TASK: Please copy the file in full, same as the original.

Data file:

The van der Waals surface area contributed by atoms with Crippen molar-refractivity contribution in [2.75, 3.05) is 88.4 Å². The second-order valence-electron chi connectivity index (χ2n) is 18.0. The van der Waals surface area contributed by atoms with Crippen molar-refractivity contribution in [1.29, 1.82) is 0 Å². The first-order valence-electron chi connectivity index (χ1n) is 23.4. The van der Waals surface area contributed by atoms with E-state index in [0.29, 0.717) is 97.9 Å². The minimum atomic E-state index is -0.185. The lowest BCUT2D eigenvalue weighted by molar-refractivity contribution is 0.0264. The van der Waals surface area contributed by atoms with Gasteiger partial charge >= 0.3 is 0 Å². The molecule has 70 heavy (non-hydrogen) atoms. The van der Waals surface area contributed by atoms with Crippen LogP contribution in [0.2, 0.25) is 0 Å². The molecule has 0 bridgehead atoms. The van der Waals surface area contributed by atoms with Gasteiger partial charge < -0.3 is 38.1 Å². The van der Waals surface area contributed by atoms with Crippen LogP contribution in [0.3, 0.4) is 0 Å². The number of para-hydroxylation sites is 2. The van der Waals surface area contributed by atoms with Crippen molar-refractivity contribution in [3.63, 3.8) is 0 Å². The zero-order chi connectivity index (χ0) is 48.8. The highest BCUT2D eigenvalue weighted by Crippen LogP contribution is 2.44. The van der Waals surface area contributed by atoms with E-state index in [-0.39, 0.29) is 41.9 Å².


The van der Waals surface area contributed by atoms with Crippen molar-refractivity contribution in [2.75, 3.05) is 88.4 Å². The second-order valence-electron chi connectivity index (χ2n) is 18.0. The van der Waals surface area contributed by atoms with Crippen molar-refractivity contribution in [1.29, 1.82) is 0 Å². The first-order valence-electron chi connectivity index (χ1n) is 23.4. The van der Waals surface area contributed by atoms with E-state index in [0.29, 0.717) is 97.9 Å². The minimum atomic E-state index is -0.185. The lowest BCUT2D eigenvalue weighted by molar-refractivity contribution is 0.0264. The van der Waals surface area contributed by atoms with Gasteiger partial charge >= 0.3 is 0 Å². The molecule has 70 heavy (non-hydrogen) atoms. The van der Waals surface area contributed by atoms with Crippen LogP contribution in [0.2, 0.25) is 0 Å². The molecule has 0 bridgehead atoms. The van der Waals surface area contributed by atoms with Gasteiger partial charge < -0.3 is 38.1 Å². The van der Waals surface area contributed by atoms with Crippen LogP contribution in [0.3, 0.4) is 0 Å². The number of para-hydroxylation sites is 2. The van der Waals surface area contributed by atoms with Crippen molar-refractivity contribution in [3.63, 3.8) is 0 Å². The zero-order chi connectivity index (χ0) is 48.8. The highest BCUT2D eigenvalue weighted by Crippen LogP contribution is 2.44. The van der Waals surface area contributed by atoms with E-state index in [-0.39, 0.29) is 41.9 Å².